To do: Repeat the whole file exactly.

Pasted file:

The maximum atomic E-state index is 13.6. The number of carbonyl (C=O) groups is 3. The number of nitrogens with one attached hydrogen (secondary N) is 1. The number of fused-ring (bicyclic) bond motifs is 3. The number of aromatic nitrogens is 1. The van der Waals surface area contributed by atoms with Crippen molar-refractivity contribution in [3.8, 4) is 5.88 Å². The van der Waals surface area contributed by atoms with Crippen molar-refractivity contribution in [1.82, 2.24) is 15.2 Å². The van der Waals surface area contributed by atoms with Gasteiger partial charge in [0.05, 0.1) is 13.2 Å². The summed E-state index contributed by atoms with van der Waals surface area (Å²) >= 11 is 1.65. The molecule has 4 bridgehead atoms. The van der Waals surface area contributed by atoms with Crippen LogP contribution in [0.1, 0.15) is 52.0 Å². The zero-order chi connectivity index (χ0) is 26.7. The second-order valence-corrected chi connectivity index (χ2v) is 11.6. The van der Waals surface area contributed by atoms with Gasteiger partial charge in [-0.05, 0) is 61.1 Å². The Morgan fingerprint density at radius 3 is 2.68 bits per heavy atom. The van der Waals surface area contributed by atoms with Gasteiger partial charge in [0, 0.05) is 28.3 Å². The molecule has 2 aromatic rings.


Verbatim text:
The maximum atomic E-state index is 13.6. The number of carbonyl (C=O) groups is 3. The number of nitrogens with one attached hydrogen (secondary N) is 1. The number of fused-ring (bicyclic) bond motifs is 3. The number of aromatic nitrogens is 1. The van der Waals surface area contributed by atoms with Crippen molar-refractivity contribution in [3.8, 4) is 5.88 Å². The van der Waals surface area contributed by atoms with Crippen molar-refractivity contribution in [1.82, 2.24) is 15.2 Å². The van der Waals surface area contributed by atoms with Gasteiger partial charge in [0.05, 0.1) is 13.2 Å². The summed E-state index contributed by atoms with van der Waals surface area (Å²) >= 11 is 1.65. The molecule has 4 bridgehead atoms. The van der Waals surface area contributed by atoms with Crippen LogP contribution in [0.1, 0.15) is 52.0 Å². The zero-order chi connectivity index (χ0) is 26.7. The second-order valence-corrected chi connectivity index (χ2v) is 11.6. The van der Waals surface area contributed by atoms with Gasteiger partial charge in [-0.05, 0) is 61.1 Å². The Morgan fingerprint density at radius 3 is 2.68 bits per heavy atom. The van der Waals surface area contributed by atoms with Gasteiger partial charge in [0, 0.05) is 28.3 Å². The molecule has 2 aromatic rings.